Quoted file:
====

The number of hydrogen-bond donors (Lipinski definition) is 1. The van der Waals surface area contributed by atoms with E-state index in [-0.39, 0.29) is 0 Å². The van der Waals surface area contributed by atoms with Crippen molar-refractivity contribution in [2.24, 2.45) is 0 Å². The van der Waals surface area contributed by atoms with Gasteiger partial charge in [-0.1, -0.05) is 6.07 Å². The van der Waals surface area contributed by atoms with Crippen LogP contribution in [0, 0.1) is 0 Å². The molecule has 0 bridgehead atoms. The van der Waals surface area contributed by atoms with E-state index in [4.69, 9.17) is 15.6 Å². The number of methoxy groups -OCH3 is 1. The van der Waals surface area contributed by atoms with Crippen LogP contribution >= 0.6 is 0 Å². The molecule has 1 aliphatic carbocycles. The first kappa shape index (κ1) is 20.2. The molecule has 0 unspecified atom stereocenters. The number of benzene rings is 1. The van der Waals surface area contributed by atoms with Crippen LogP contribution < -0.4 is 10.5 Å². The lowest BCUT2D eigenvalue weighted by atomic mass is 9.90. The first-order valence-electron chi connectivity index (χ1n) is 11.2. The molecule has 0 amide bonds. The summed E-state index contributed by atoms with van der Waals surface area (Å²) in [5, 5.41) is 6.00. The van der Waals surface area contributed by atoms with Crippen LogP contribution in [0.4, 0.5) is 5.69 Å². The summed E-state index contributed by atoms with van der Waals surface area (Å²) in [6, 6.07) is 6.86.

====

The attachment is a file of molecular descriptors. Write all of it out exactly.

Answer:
The number of hydrogen-bond donors (Lipinski definition) is 1. The van der Waals surface area contributed by atoms with E-state index in [-0.39, 0.29) is 0 Å². The van der Waals surface area contributed by atoms with Crippen molar-refractivity contribution in [2.24, 2.45) is 0 Å². The van der Waals surface area contributed by atoms with Gasteiger partial charge in [-0.1, -0.05) is 6.07 Å². The van der Waals surface area contributed by atoms with Crippen LogP contribution in [0, 0.1) is 0 Å². The molecule has 0 bridgehead atoms. The van der Waals surface area contributed by atoms with E-state index in [4.69, 9.17) is 15.6 Å². The number of methoxy groups -OCH3 is 1. The van der Waals surface area contributed by atoms with Crippen LogP contribution >= 0.6 is 0 Å². The molecule has 1 aliphatic carbocycles. The first kappa shape index (κ1) is 20.2. The molecule has 0 unspecified atom stereocenters. The number of benzene rings is 1. The van der Waals surface area contributed by atoms with Crippen LogP contribution < -0.4 is 10.5 Å². The lowest BCUT2D eigenvalue weighted by atomic mass is 9.90. The first-order valence-electron chi connectivity index (χ1n) is 11.2. The molecule has 0 amide bonds. The summed E-state index contributed by atoms with van der Waals surface area (Å²) in [5, 5.41) is 6.00. The van der Waals surface area contributed by atoms with Crippen LogP contribution in [0.4, 0.5) is 5.69 Å². The summed E-state index contributed by atoms with van der Waals surface area (Å²) in [6, 6.07) is 6.86.